I

’m terribly disappointed. When I talked to Ima on the phone, I was sure she said Mommy had woken up. I imagined it just like when a person wakes up from sleep, but now I see she’s only staring ahead without moving. At least her eyes are open. I move directly in front of her so she can see my face. Is she focusing on me? I can’t tell.

“Meir’keh,” Ima says gently, “it’s a good sign. A step in the right direction. Your mother’s been unconscious for many months. People don’t wake up from a coma and instantly resume life the way it was before.”

I blink away tears of disappointment. “When?” I ask. “When will she be able to talk to me? When will she be back to herself?”

My mother doesn’t answer my question. I understand; there is no answer.

“Bring that chair over,” she says, gesturing to a chair on the side. “Sit with me and we’ll say Tehillim.”

I obey out of habit, but the words on the page swim before my eyes. Somewhere in my memory I hear Abba’s voice telling me that people make themselves unhappy by trying to change things that are not in their power to change. I remind myself that I’m not in control, but Hashem is. This is all part of His plan, even if I don’t like it or understand.

For the next 15 minutes we murmur the comforting words of Dovid Hamelech. I glance up and see that my biological mother is looking at me. Her head moves slightly forward, her lips part and close again.

“Mommy? Mommy!” I say. Two tears travel slowly down her face. I jump up and bend closer to her. “Ima! Ima! Mommy’s crying!”

I turn around to see my mother standing, frozen like a statue. “Lakey?” she chokes on the word. “Lakey, are you awake?”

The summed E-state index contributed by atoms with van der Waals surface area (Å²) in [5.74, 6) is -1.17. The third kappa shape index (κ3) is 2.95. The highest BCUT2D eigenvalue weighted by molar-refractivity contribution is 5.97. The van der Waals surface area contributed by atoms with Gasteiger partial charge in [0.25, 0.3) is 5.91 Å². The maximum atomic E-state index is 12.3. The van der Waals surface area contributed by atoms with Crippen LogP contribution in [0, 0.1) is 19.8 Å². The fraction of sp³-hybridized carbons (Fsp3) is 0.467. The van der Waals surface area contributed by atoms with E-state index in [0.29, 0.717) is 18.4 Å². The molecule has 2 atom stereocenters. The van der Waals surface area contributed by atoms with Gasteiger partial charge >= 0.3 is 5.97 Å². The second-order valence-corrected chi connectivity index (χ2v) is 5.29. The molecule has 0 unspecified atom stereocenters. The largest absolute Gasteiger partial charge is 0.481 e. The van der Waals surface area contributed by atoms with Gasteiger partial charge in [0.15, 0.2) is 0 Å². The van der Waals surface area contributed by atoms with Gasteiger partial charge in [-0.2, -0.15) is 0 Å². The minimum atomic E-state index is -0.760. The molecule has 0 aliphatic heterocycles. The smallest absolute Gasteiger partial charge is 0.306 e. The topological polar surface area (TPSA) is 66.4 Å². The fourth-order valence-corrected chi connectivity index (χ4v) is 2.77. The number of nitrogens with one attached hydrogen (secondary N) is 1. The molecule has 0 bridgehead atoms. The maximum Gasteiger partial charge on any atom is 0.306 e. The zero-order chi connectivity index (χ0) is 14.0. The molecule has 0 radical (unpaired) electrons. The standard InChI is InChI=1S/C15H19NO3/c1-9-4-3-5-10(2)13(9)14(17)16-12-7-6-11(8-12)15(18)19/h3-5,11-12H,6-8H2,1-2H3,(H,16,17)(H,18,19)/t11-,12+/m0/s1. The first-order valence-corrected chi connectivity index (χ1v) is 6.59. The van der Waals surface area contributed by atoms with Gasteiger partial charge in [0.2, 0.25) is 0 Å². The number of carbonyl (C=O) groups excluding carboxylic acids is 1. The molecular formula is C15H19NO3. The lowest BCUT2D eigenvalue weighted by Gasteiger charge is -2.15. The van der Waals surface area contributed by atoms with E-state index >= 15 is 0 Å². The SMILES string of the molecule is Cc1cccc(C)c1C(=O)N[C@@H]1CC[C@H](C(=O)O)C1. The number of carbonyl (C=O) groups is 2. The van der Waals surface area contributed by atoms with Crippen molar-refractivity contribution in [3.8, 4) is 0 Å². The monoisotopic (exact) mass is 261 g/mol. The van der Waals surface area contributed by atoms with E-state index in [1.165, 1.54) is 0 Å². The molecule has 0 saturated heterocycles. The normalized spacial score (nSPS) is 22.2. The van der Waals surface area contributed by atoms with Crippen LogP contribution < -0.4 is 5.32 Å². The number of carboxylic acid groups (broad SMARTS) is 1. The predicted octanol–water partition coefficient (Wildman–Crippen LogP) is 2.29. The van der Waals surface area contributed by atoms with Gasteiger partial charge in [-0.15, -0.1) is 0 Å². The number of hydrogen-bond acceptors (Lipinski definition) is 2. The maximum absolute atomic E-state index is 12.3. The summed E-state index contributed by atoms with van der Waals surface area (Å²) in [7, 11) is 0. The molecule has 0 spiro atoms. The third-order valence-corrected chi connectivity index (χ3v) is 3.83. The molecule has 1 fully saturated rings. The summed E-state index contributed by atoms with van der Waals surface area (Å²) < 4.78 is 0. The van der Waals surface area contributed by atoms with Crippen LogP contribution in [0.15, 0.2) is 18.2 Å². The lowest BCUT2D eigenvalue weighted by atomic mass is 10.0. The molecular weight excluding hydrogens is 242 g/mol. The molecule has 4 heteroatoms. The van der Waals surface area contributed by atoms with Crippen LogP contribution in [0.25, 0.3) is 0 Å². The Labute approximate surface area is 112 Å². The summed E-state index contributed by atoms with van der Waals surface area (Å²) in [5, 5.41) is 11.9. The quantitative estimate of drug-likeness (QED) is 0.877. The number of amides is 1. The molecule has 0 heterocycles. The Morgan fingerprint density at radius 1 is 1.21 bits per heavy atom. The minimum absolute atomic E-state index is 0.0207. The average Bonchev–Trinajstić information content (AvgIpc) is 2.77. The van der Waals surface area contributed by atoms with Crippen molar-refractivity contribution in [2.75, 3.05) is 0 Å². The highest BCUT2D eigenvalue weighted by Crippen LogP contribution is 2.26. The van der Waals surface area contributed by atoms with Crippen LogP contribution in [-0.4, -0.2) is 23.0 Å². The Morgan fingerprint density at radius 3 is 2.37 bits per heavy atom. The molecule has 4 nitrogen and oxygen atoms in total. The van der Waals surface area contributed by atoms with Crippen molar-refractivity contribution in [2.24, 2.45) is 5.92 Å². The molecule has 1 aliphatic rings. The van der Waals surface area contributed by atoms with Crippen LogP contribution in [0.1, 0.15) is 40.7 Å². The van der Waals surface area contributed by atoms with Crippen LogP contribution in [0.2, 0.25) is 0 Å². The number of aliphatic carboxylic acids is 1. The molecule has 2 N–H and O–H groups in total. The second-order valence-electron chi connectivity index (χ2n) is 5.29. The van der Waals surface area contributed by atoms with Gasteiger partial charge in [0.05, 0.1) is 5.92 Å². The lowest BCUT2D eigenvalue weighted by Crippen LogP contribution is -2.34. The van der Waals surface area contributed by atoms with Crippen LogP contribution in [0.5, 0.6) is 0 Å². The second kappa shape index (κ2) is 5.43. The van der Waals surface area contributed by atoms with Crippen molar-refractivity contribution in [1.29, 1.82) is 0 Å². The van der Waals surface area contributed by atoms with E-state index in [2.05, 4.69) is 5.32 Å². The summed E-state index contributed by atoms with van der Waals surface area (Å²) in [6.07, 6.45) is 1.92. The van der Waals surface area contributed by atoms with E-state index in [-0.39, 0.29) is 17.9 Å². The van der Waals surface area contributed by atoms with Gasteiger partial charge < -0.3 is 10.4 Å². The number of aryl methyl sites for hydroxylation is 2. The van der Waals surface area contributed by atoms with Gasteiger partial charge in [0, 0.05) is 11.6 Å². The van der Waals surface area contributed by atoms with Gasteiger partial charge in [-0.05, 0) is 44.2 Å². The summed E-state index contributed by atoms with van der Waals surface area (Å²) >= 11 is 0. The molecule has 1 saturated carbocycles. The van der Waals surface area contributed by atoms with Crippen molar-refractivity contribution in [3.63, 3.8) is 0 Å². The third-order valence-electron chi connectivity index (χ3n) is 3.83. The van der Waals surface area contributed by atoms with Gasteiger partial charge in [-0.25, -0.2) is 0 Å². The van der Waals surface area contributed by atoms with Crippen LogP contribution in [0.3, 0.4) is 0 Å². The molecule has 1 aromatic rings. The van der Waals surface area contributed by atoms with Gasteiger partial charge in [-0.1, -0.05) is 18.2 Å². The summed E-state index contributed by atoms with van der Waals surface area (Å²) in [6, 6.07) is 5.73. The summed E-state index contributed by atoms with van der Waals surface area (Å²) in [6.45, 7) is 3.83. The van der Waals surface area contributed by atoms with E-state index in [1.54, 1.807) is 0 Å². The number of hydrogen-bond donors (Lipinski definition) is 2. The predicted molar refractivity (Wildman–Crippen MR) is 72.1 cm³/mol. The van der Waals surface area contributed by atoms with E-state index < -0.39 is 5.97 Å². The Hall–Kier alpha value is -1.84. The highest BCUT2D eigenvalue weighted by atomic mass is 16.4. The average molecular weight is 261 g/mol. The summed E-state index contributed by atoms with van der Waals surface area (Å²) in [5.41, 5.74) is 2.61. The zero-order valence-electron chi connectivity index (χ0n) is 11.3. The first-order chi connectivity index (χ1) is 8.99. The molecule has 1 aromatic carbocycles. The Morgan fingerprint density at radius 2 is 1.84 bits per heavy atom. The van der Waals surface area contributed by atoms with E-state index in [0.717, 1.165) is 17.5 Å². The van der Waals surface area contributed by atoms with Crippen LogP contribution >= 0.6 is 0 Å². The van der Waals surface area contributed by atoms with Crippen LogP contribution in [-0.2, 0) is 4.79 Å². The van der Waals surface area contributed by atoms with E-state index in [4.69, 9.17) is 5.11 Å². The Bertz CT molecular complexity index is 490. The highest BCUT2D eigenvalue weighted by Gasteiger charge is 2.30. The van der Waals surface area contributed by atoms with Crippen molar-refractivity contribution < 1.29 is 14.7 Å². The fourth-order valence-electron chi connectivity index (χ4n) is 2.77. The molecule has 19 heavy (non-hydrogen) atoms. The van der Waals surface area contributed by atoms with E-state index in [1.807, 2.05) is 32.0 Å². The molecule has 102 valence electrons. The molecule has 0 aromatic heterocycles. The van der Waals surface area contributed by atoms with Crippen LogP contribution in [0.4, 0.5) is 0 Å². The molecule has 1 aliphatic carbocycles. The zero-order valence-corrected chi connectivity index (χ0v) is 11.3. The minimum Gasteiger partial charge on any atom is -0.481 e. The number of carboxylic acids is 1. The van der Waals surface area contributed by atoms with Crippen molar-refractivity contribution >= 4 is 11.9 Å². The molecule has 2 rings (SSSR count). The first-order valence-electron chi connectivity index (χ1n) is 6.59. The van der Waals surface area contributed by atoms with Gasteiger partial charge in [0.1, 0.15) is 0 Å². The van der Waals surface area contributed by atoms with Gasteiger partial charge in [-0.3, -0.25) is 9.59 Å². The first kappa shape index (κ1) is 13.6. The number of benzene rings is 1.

Mommy makes a broken sound. It’s not a recognizable word, but she’s definitely trying to speak. Ima puts her arms around her sister and presses her face to hers. Their tears mingle together on their cheeks.

I lift my biological mother’s hand and hold it between mine. It’s strange, but I feel like crying and laughing at the same time. “Mommy,” I whisper over and over, until she slowly turns her head to me. It takes another few minutes, but the corners of her mouth turn up and she smiles at me.

The nurses and doctors all come in to see the miracle of a patient waking from a coma. Everyone is happy and talking at the same time.

Everything after that is like a dream. The staff moves Mommy to a different room on the ward. Tomorrow they will change her therapy schedule to begin rehabilitation. It’s been such a huge effort for her that she falls asleep in the middle of all the celebration.

Ima tells me, “Meir, it’s after midnight. Your mother is sleeping now. The nurses are able to take care of her. Let’s go home and we’ll get some sleep, too. You’ll come back tomorrow. She’ll be stronger then. We’ll bring Yael with us.” (Excerpted from Mishpacha Jr., Issue 733)